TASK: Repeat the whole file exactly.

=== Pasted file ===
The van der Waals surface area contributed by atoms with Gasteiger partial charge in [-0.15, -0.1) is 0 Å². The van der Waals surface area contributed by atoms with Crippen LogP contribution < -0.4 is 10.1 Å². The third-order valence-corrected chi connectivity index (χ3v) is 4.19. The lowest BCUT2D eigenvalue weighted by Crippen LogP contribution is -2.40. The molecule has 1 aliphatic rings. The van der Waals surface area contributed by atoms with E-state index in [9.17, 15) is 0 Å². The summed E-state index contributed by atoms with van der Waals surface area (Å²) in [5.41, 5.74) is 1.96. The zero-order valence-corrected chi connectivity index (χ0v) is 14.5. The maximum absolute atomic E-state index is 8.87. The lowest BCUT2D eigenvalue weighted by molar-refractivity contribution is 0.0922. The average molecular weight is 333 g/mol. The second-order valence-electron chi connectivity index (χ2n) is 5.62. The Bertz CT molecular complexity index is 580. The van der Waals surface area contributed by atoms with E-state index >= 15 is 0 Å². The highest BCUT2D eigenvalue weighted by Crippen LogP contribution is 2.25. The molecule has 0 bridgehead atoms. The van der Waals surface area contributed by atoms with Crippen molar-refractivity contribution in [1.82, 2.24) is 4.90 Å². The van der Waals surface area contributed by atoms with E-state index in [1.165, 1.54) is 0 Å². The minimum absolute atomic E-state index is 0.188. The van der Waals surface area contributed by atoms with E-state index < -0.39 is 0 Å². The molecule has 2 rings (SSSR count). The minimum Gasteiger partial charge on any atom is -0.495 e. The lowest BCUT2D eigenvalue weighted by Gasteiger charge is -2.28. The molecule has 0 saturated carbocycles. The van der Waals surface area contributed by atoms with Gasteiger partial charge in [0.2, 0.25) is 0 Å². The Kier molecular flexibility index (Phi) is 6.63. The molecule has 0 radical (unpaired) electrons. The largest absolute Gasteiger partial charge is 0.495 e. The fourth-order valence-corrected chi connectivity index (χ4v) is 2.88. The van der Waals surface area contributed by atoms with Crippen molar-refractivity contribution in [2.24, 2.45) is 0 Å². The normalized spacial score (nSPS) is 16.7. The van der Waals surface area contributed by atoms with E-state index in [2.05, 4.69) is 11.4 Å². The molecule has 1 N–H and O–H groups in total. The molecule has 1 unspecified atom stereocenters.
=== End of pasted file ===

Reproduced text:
The van der Waals surface area contributed by atoms with Gasteiger partial charge in [-0.15, -0.1) is 0 Å². The van der Waals surface area contributed by atoms with Crippen LogP contribution < -0.4 is 10.1 Å². The third-order valence-corrected chi connectivity index (χ3v) is 4.19. The lowest BCUT2D eigenvalue weighted by Crippen LogP contribution is -2.40. The molecule has 1 aliphatic rings. The van der Waals surface area contributed by atoms with E-state index in [9.17, 15) is 0 Å². The summed E-state index contributed by atoms with van der Waals surface area (Å²) in [5.41, 5.74) is 1.96. The zero-order valence-corrected chi connectivity index (χ0v) is 14.5. The maximum absolute atomic E-state index is 8.87. The lowest BCUT2D eigenvalue weighted by molar-refractivity contribution is 0.0922. The average molecular weight is 333 g/mol. The second-order valence-electron chi connectivity index (χ2n) is 5.62. The Bertz CT molecular complexity index is 580. The van der Waals surface area contributed by atoms with E-state index >= 15 is 0 Å². The highest BCUT2D eigenvalue weighted by Crippen LogP contribution is 2.25. The molecule has 0 bridgehead atoms. The van der Waals surface area contributed by atoms with Crippen molar-refractivity contribution in [1.82, 2.24) is 4.90 Å². The van der Waals surface area contributed by atoms with E-state index in [1.165, 1.54) is 0 Å². The minimum absolute atomic E-state index is 0.188. The van der Waals surface area contributed by atoms with E-state index < -0.39 is 0 Å². The molecule has 2 rings (SSSR count). The minimum Gasteiger partial charge on any atom is -0.495 e. The lowest BCUT2D eigenvalue weighted by Gasteiger charge is -2.28. The molecule has 0 saturated carbocycles. The van der Waals surface area contributed by atoms with Gasteiger partial charge in [0.2, 0.25) is 0 Å². The Kier molecular flexibility index (Phi) is 6.63. The molecule has 0 radical (unpaired) electrons. The largest absolute Gasteiger partial charge is 0.495 e. The fourth-order valence-corrected chi connectivity index (χ4v) is 2.88. The van der Waals surface area contributed by atoms with Crippen molar-refractivity contribution in [2.24, 2.45) is 0 Å². The normalized spacial score (nSPS) is 16.7. The van der Waals surface area contributed by atoms with E-state index in [2.05, 4.69) is 11.4 Å². The molecule has 1 N–H and O–H groups in total. The molecule has 1 unspecified atom stereocenters.